Now we're off to E, and a repeat of that fabulous 3-sail reach. We both went a bit high of the mark and came down  to it on a broader reach, and it was there that it went a bit pear-shaped for us. There was a Fred plodding up to the same mark from somewhere below the lay-line and he was definitely entitled to water (sorry, mark-room). He was going to be going through about 180 degrees to go round, with a gybe in the middle, so would probably take about half an hour to complete the manoeuvre. With Peter and Jez behind us, I could see us being forced to go round the outside while they just dropped through the gap behind the Fred, so I went for the only possible alternative - getting round ahead of the Fred. We were already almost ahead, and as we were coming in from upwind I figured we might just sail across his bow right by the mark and be out of danger before he could hit us. Turns out I was wrong, and the Fred's bow clonked our gunwhale, followed by a bit of shouting from the driver.

Well the proper course of action was to do turns and watch Peter and Jez sail off into the distance, but that seemed a bit rubbish, so we carried on. P & J went low due to kite untangling exercises, but somehow managed to come past below us to be ahead again at T. We both gybed, and we 2-sailed up over them and through their wind before putting the kite up, resulting in us getting ahead again. This was probably the last leg before the fetch to the gate, so it was all getting a bit tense by this point. They got their kite flying and flew up past our transom and over our wind, getting themselves alongside and well placed to be on the inside at the mark. I had been luffing them up a bit prior to this, so just carried on sailing above the lay-line, thinking we might take them the wrong side of the mark in some last desperate move to get the win. But Peter lost the plot about 10 seconds later and bore down onto us, the boats coming together side by side in a fairly clear windward-leeward scenario with us in the right for a change. So they pootled off to get the kite down and do turns, and we zoomed round H and across the line for the win. Hurrah!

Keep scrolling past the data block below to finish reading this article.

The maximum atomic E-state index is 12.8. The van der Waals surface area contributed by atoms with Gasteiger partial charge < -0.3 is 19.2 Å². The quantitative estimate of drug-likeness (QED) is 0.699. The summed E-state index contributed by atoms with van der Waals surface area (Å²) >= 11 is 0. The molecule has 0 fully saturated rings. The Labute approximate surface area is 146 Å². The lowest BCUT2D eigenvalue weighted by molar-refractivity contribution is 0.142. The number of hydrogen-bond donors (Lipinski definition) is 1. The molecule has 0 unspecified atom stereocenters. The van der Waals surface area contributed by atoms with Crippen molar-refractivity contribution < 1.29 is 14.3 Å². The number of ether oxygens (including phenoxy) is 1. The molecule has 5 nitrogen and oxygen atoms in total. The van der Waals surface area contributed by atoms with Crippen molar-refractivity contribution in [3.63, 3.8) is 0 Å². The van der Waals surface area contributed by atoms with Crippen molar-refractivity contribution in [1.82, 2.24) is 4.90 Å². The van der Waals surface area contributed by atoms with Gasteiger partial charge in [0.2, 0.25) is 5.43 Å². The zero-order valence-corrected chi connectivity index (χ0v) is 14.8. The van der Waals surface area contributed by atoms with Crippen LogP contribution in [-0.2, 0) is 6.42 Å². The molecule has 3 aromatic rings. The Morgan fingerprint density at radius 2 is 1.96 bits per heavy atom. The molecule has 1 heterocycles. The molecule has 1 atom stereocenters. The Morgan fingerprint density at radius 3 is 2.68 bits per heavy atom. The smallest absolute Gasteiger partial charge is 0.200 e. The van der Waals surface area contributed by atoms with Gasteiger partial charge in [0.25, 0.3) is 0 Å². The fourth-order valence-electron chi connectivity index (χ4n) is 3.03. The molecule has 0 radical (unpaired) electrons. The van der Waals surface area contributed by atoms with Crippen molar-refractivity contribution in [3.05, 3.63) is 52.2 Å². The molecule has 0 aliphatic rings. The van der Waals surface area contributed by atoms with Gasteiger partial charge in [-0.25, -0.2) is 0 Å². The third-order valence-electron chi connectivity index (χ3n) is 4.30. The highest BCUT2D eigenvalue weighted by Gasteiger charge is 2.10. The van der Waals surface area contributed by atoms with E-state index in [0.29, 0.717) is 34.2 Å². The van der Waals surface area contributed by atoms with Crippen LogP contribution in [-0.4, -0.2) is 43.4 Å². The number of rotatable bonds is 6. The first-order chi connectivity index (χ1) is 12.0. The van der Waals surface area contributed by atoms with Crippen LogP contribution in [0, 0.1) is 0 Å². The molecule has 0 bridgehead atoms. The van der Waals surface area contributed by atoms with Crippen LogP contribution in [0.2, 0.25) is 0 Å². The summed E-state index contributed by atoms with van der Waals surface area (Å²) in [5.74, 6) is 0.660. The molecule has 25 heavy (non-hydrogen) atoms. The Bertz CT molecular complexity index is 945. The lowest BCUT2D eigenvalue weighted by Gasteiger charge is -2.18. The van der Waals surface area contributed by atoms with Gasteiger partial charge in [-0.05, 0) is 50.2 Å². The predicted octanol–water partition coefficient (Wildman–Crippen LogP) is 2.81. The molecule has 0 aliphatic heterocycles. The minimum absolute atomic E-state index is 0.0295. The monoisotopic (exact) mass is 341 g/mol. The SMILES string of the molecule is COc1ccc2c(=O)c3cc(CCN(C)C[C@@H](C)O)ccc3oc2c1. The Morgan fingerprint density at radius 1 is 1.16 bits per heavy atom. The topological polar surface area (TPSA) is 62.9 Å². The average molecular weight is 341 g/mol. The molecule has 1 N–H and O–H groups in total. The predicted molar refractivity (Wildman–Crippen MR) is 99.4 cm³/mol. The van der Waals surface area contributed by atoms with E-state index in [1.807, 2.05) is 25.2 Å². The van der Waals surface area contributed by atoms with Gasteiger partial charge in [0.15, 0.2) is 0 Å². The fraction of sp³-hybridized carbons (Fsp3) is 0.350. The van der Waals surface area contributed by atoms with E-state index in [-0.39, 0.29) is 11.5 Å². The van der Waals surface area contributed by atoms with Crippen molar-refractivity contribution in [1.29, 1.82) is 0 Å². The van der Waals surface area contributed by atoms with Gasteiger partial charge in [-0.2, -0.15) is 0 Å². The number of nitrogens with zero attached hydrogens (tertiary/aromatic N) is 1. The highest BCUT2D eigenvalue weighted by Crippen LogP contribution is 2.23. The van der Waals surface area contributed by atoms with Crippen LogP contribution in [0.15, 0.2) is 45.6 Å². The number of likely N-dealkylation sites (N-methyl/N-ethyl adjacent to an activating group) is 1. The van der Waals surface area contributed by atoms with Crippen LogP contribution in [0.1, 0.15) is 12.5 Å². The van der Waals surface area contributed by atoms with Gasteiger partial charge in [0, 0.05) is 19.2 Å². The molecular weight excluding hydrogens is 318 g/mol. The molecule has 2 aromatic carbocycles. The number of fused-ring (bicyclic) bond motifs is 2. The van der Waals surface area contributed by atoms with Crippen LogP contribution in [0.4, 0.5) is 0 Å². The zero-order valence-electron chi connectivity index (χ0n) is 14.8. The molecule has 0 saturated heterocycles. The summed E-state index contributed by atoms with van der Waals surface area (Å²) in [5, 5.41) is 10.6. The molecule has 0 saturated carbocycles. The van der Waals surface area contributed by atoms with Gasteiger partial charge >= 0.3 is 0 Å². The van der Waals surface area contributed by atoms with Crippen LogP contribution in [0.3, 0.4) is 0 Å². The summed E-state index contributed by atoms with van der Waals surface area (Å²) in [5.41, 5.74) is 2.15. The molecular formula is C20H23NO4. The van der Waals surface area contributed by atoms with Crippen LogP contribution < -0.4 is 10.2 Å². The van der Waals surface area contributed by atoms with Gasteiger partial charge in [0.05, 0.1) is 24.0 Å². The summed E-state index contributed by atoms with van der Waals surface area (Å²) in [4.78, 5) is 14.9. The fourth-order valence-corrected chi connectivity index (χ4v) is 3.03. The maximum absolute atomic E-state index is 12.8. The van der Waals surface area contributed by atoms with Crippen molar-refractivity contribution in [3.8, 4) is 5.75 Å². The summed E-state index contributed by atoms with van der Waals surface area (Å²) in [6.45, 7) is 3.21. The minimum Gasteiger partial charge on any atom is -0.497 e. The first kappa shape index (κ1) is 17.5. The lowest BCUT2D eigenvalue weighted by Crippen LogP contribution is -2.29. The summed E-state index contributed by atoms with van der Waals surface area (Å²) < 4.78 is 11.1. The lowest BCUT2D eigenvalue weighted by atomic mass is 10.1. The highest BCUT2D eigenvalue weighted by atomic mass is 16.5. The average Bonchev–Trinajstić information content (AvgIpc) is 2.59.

Except of course, we had infringed the Fred previously, so we were duty-bound to retire, and did so immediately we got back to shore. In hindsight, it would have made more sense to do the turns and claim a 2nd place, and if we had infringed another Fireball we certainly would have done so. But a marginal clonk from a Fred in the wrong place at the wrong time somehow seemed to be in a different category, and we were enjoying the race far more than we would have enjoyed getting 2 points from it, so it made some kind of sense at the time.

Back on shore, the rest of the fleet turned up and we all recounted our experiences. Paul and Helen had found the centre-board bolt on the floor of the boat, so had retired. Pete and Rohanna had done something unspeakable to the kicker on the fleet boat, and everyone had enjoyed themselves enormously.

The afternoon race was a bit lame by comparison. No fabbo 3-sail reaches, less wind, and pretty dull all round. We won that one, but it's not the one I'll be remembering.

Fleet boat with Pete & Rohanna (lovely)

Upside down boat with Paul & Helen (chilly)

Just saved it after gybe with Jane & Pat (scary)

Mo & Holly preparing to overtake Jane & Pat (slightly wobbly)

Many thanks to Rob Parker for the excellent pics. More of me next time please ;-)